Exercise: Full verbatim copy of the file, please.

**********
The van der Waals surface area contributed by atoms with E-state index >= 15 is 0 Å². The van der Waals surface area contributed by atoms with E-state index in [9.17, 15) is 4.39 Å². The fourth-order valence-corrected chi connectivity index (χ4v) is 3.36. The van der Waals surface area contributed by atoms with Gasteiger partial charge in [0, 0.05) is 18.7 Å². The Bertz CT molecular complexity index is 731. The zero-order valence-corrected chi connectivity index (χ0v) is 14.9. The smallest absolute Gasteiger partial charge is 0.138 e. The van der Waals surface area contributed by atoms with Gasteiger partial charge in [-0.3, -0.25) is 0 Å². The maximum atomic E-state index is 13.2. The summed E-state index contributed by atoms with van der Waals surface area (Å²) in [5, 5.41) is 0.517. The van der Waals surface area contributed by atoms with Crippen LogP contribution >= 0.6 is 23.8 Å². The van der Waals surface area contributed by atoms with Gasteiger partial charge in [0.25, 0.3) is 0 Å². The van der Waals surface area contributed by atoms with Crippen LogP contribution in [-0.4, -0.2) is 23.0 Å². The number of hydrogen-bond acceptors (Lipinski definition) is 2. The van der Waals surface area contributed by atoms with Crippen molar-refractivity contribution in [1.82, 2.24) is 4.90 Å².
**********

The van der Waals surface area contributed by atoms with E-state index >= 15 is 0 Å². The van der Waals surface area contributed by atoms with E-state index in [9.17, 15) is 4.39 Å². The fourth-order valence-corrected chi connectivity index (χ4v) is 3.36. The van der Waals surface area contributed by atoms with Gasteiger partial charge in [0, 0.05) is 18.7 Å². The Bertz CT molecular complexity index is 731. The zero-order valence-corrected chi connectivity index (χ0v) is 14.9. The smallest absolute Gasteiger partial charge is 0.138 e. The van der Waals surface area contributed by atoms with Gasteiger partial charge in [-0.3, -0.25) is 0 Å². The maximum atomic E-state index is 13.2. The summed E-state index contributed by atoms with van der Waals surface area (Å²) in [5, 5.41) is 0.517. The van der Waals surface area contributed by atoms with Crippen LogP contribution >= 0.6 is 23.8 Å². The van der Waals surface area contributed by atoms with Gasteiger partial charge in [0.25, 0.3) is 0 Å². The van der Waals surface area contributed by atoms with Crippen LogP contribution in [-0.4, -0.2) is 23.0 Å². The number of hydrogen-bond acceptors (Lipinski definition) is 2. The van der Waals surface area contributed by atoms with Crippen molar-refractivity contribution in [1.82, 2.24) is 4.90 Å².